The High Risk of Mental Health in the Youth Population: What Role can Employers Play?
By Chelsea Cottier, Aspen/Boys & Girls Clubs of Calgary
Did you know that youth mental health is the second highest medical care expenditure in Canada, surpassed only by injuries? (Canadian Mental Health Association). In fact youth ages 15-24 years old are the most likely age group to experience mental health illnesses (Centre for Addiction and Mental Health).
These are shocking statistics but they only represent part of the picture as most youth do not seek care for their mental health concerns and are therefore not accounted for in this statistic. Currently, 10-20% of youth identify having a mental health concern but only 1 in 5 of those individuals have received support from a professional or community agency for that concern. (Canadian Mental Health Association). That means that many youth may be facing their mental health concerns alone and do not feel comfortable opening up to others. In fact, stigma about having a mental health concern is common and that only grows in the employment sector where personal performance is key to maintaining employment. Youth often feel that admitting to facing a mental health concern can be perceived as a weakness that may cost them their position.
Additionally youth face a larger unemployment rate than any other age group with unemployment rates usually being double that of adult rates. In September 2019, Alberta youth ages 15-24 years old had an unemployment rate of 15.5% as compared to 5.2% for adults (Statistics Canada). This means that they may face more pressure to maintain a position or get a job and therefore may be less likely to disclose and share their concerns for fear of being judged less capable.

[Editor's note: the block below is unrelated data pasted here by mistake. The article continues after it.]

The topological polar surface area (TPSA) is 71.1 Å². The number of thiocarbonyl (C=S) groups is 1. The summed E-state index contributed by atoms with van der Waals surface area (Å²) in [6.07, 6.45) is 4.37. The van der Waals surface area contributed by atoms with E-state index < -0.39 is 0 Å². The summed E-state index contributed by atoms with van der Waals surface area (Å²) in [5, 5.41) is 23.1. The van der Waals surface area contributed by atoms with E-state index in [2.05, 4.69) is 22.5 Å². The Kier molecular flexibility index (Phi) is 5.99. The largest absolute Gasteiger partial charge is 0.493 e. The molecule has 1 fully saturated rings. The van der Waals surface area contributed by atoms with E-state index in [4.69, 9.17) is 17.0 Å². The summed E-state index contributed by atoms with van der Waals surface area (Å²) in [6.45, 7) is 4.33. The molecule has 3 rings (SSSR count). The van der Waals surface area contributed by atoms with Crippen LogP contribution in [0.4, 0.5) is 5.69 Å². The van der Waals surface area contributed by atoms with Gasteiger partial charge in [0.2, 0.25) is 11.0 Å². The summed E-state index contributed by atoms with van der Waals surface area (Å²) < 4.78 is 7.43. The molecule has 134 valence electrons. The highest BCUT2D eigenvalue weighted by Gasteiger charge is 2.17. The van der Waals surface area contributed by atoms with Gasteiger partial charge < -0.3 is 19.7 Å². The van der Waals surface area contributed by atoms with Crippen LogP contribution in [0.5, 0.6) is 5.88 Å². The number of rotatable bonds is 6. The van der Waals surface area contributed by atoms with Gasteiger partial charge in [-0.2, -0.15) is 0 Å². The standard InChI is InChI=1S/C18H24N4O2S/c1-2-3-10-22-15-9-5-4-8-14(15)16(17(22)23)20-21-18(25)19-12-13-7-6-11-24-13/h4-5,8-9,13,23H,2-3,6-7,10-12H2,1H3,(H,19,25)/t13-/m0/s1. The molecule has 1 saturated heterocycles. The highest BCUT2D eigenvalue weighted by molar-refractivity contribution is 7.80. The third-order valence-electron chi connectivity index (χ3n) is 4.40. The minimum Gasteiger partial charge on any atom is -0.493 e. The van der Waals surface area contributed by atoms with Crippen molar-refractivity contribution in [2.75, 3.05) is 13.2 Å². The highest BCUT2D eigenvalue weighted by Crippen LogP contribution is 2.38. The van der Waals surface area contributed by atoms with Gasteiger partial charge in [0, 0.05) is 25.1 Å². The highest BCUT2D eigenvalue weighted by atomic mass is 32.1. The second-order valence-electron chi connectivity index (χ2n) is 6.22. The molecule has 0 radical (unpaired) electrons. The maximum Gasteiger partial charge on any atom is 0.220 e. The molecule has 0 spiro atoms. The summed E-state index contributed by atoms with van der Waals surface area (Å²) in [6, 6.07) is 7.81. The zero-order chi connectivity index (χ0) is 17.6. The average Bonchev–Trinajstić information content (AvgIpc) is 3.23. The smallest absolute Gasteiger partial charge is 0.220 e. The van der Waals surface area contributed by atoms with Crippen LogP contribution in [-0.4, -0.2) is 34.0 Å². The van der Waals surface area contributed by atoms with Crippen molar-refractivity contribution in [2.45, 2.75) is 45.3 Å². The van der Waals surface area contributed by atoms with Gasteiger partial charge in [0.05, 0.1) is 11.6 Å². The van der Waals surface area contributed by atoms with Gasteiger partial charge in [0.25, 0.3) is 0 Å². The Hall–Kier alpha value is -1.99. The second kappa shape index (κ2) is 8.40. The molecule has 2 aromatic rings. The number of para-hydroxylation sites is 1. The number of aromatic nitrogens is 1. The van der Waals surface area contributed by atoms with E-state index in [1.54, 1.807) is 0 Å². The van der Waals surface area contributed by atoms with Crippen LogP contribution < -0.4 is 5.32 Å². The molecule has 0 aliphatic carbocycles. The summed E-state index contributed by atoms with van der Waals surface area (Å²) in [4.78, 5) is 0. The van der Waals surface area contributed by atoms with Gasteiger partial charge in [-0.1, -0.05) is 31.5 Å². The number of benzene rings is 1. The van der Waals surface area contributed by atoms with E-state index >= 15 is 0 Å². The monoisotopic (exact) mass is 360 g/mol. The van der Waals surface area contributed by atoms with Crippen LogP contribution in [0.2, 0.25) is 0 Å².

With all of this being said I think it is important to consider that a youth employee who does not show up for an interview, shows up 5 minutes late to a morning shift or demonstrates high anxiety while learning a new task may be facing a mental health concern that they are not receiving support for.
So what can you do as an employer to increase retention of youth and support individuals managing mental health concerns?
Implementing a peer mentor program to help youth ease into their position can often help provide a supportive, personalized place for learning and success in their role.
Something as simple as posting about mental health resources in the break room can send a loud message that you as an employer know that mental health will exist for your employees and can be discussed at this workplace.
Create an opportunity for managers and employees to learn about mental health. A management team who has a general knowledge of the facts of youth mental health may increase empathy and understanding of the concerns occurring at a larger scale for youth and allow a workplace to be more inclusive and supportive.
Review company policy and procedures. Ensure policies and procedures promote positive mental health.
Get to know the resources that are available in your community. Employers who can refer a youth to receive proper support may see improvement and be comfortable keeping an employee in that position rather than having to let them go. With proper support most mental health concerns are manageable and an employee’s performance can begin to improve. For example, 80% of people who receive help for their depression are able to get back to normal activities (CMHA).
Sources & More Information:
Canadian Mental Health Association. (n.d.). Fast Facts of Mental Illness. https://cmha.ca/fast-facts-about-mental-illness#:~:text=Surpassed%20only%20by%20injuries%2C%20mental%20disorders%20in%20youth,children%20who%20need%20mental%20health%20services%20receives%20them.
Center for Addiction and Mental Health (n.d). Mental Illness and Addiction: Facts and Statistics. https://cmha.ca/fast-facts-about-mental-illness, https://www.camh.ca/en/driving-change/the-crisis-is-real/mental-health-statistics#:~:text=In%20any%20given%20week%2C%20at,mental%20and%2For%20behavioural%20disorders&text=approximately%20175%2C000%20full%2Dtime%20workers,work%20due%20to%20mental%20illness.
Statistics Canada. (2019, September). Alberta Labour Force Statistics September, 2019. https://open.alberta.ca/dataset/b754ca87-2e9b-4a80-b7b2-2cfef8e53ff4/resource/b40d6bb1-238b-4981-a29f-23e563796588/download/lbr-public-package-2019-09.pdf#:~:text=6%25%207.2%25%207.0%25%20Unemployment%20Rate%2C%20Alberta%20Cities%20Seasonally,Alberta%20Seasonally%20Adjusted%20Age%20All%20Ages%2815%2B%29%60%20Youth%2815-24%29%60%20Adults%2825%2B%29%60